During pregnancy, several physiological changes occur in the immune system, heart and lungs making these women more prone to illness or infections. Contracting flu during pregnancy raises risk of complications such as premature labour and delivery, and a flu vaccine can reduce that risk. Vaccinating the mother also protects the baby from flu for several months after birth as the antibodies are passed onto through the placenta
When to take the vaccine?
CDC recommends that pregnant women get a flu shot during any trimester of their pregnancy to protect themselves and their newborn babies from flu. The nasal spray vaccine is not recommended for use in pregnant women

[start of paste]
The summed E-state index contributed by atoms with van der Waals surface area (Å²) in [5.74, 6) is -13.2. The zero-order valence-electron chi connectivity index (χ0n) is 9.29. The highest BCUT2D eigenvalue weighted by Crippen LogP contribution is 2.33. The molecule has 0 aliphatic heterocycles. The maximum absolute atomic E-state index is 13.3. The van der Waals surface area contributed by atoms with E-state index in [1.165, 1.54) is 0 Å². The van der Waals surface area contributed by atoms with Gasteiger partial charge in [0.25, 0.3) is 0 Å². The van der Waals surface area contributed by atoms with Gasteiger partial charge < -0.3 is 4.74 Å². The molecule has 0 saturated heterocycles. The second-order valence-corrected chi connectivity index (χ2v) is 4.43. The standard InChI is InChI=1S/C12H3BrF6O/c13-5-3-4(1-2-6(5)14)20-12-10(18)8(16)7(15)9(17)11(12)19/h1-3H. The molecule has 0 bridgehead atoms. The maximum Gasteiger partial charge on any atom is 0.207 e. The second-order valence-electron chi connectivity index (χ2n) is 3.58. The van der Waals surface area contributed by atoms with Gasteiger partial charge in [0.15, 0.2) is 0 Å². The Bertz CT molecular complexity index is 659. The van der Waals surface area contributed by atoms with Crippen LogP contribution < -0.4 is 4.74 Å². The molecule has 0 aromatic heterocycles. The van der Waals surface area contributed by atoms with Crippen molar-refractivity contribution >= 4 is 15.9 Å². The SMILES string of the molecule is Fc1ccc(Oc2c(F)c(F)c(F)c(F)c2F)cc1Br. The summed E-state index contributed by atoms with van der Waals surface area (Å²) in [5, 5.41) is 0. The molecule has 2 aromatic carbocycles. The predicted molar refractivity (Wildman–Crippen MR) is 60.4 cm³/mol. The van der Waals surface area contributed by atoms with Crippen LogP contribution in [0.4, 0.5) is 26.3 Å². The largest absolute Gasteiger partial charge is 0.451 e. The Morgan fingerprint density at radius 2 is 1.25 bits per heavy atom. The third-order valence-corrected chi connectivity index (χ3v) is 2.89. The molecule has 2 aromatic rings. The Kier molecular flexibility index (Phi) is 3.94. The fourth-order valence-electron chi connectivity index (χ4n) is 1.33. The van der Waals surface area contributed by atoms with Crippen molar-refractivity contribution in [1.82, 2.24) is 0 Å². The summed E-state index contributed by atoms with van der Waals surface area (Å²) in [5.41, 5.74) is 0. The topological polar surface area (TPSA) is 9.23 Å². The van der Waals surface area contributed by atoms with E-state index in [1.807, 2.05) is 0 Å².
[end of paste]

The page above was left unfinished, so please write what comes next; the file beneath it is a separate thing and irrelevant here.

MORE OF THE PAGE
Side effects and safety of flu shots
Mild side effects may be observed similar to those in common population but they are found to be absolutely safe:
- Soreness, redness, and/or swelling from the shot
- Muscle aches
If side effects occur, they usually begin soon after the shot is given and generally last for 1-2 days.
Women with allergies to certain compounds should be careful while taking the vaccine. Annual flu vaccine must be taken by all including expecting fathers. We realize the importance of the taking vaccine only once we contract an infection during the flu season but then it is too late. For pregnant women, it is not worth taking the risk as any illness can add to the physical and mental stress of pregnancy.